Consultant Andrea Hill of Hill Management Co. says leaders, no matter their gender, are as individual as snowflakes, but studies of the ways men and women lead do reveal some clear differences. “Men tend to be slightly more willing to take risks, and women tend to be better at working out win/win solutions. So, how is the jewelry industry changing as women gain more control in management? I think it is becoming more balanced — both in how we manage and how we serve the customers. And this is a good thing.”


Some women say this balance of power has been a hard-fought achievement.

When jewelry designer Viviana Langhoff launched her career in the jewelry retail business 12 years ago, she would send her husband with a post-it note to do business with her manufacturers. He not only got more respect, but he got a better deal, she says, even though he had only a vague notion of what he was requesting.

But Langhoff, who owns a store in Chicago, says as more women become actively involved in the U.S. jewelry industry, the tide is turning, in large part because women are supporting one another. Her involvement in the Chicago chapter of the Women’s Jewelry Association made her realize how cooperative other women in the business can be.

In the past, Langhoff says, women could navigate the jewelry business with ease only if they were employees associated with a well-known company or they were part of a jewelry legacy. Otherwise, it took a long time as an independent entrepreneur to be taken seriously. 

To avoid a daily struggle, she has surrounded herself with people who are forward-thinking; the manufacturer she works with now is led by 30-something brothers who have a fresh vision. “You have to be savvy and you also have to have resilience, which I do now.”

Whether suppliers or manufacturers are being disrespectful because of gender or because they are disrespectful in general, Hill says, “Stop doing business with them. I’m serious about this. Anyone who is still behaving in these outmoded ways has made a choice — even if that choice is as simple as ‘I don’t want to change.’ There is more beautiful jewelry, excellent tools and equipment, packaging, and display products out there than any one retailer could possibly use, so eliminating one vendor and replacing them with a better partner will not hurt your bottom line.”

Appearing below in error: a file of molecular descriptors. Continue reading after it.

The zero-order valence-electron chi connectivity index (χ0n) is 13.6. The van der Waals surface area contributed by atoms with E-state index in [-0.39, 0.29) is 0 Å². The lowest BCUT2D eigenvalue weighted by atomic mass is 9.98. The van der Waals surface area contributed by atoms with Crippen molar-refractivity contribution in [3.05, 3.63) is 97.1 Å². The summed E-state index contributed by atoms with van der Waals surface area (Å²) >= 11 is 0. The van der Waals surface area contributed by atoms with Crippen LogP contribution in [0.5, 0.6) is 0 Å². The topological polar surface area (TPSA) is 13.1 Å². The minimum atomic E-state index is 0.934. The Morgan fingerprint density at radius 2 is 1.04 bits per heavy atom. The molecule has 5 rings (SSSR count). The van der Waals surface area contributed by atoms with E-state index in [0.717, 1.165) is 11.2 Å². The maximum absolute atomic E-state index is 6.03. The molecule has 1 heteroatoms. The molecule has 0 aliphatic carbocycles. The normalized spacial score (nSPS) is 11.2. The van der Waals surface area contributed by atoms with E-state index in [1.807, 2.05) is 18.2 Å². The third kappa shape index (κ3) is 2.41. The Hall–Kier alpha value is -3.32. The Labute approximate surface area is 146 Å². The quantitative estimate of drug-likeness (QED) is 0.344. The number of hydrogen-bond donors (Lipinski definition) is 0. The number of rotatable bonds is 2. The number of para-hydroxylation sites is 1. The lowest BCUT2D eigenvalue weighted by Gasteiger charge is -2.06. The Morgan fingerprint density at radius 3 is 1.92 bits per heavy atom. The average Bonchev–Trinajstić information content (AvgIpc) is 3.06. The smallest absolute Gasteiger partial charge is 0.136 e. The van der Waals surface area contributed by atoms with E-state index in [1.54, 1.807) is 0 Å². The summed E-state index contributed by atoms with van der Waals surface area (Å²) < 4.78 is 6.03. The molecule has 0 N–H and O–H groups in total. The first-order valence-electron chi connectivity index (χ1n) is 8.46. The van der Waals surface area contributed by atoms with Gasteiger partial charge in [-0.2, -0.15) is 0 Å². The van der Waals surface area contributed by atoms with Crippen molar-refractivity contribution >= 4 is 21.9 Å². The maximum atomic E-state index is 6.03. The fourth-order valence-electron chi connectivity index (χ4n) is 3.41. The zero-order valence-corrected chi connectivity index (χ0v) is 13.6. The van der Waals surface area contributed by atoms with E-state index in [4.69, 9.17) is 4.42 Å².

Even the legacy factor was not always a guarantee of ownership. Kate Peterson says store owners didn’t always want to pass along their business to a daughter. “There was a time in a family business when it was hard for women to take over, because what do you do with the kids?” Peterson says. Even now, some consumers walk in with the expectation that the jewelry store owner is “some guy,” Peterson says.

“Consumers have weird ideas about who should own a business. They can be standing right next to the owner and ask if they can talk to the owner. Women on the bench have the same issue. People walk in and say, ‘Let me talk to your guy back there,’ and the woman on the bench says, ‘I am your guy back there.’ I don’t believe they do it maliciously, but people operate from their own experience. But convincing them otherwise is not hard.”


Of course, there are plenty of notable exceptions. Borsheims has had female leadership for the past 25 years, with Karen Goracke at the helm for five years. Eighty percent of Borsheims employees are female, and leadership is predominantly female. “So for us,” she says, “it’s just business as usual.”

Business as usual, for Goracke, means a family-friendly work environment and more of a focus on work/life balance before that was even really a phrase.

Karen Goracke of Borsheims

Karen Goracke, president and CEO of Borsheims.

“For instance, I worked here after college, then decided to stay home with my children when they were young. As my kids grew up, I was welcomed back at first part-time and then full-time, growing into my current position as president and CEO. It’s been a wonderful place to work with colleagues who embrace and lift up other women.”

Goracke says women can provide a unique approach to leadership. “We tend to have higher emotional intelligence, which can be a powerful strength. The mindset of running a business strategically but with an emotional approach has been instrumental to our success over the past three decades.”

In terms of running the business, Peterson says, “women are more likely to buy for fashion and personal taste than strictly by the numbers. I’ve watched the difference between how women and men buy diamonds in Antwerp. A man looks at a spectacular diamond and calculates how it will fit in the inventory. A woman looks at it and is literally jumping out of her seat about it and posting it on social media. It’s a level of emotion that drives an excitement that is different in a lot of stores now.”